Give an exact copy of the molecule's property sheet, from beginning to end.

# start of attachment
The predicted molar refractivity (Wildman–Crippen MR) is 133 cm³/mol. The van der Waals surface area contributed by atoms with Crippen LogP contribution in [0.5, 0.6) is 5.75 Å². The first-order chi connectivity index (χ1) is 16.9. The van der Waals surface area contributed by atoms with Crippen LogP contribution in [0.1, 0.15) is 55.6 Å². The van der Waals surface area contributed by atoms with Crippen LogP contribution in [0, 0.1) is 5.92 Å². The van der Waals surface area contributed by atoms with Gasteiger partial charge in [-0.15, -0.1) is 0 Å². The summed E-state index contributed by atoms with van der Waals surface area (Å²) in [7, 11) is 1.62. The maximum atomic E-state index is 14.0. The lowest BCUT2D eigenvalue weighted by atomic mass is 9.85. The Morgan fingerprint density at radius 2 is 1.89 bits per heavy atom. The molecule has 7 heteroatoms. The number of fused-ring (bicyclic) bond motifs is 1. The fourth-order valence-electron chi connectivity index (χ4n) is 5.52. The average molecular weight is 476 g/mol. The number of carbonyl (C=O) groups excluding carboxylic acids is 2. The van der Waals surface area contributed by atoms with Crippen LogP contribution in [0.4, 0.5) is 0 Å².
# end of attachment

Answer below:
The predicted molar refractivity (Wildman–Crippen MR) is 133 cm³/mol. The van der Waals surface area contributed by atoms with Crippen LogP contribution in [0.5, 0.6) is 5.75 Å². The first-order chi connectivity index (χ1) is 16.9. The van der Waals surface area contributed by atoms with Crippen LogP contribution in [0.1, 0.15) is 55.6 Å². The van der Waals surface area contributed by atoms with Crippen LogP contribution in [0, 0.1) is 5.92 Å². The van der Waals surface area contributed by atoms with Gasteiger partial charge in [-0.15, -0.1) is 0 Å². The summed E-state index contributed by atoms with van der Waals surface area (Å²) in [7, 11) is 1.62. The maximum atomic E-state index is 14.0. The lowest BCUT2D eigenvalue weighted by atomic mass is 9.85. The Morgan fingerprint density at radius 2 is 1.89 bits per heavy atom. The molecule has 7 heteroatoms. The number of fused-ring (bicyclic) bond motifs is 1. The fourth-order valence-electron chi connectivity index (χ4n) is 5.52. The average molecular weight is 476 g/mol. The number of carbonyl (C=O) groups excluding carboxylic acids is 2. The van der Waals surface area contributed by atoms with Crippen LogP contribution in [0.4, 0.5) is 0 Å².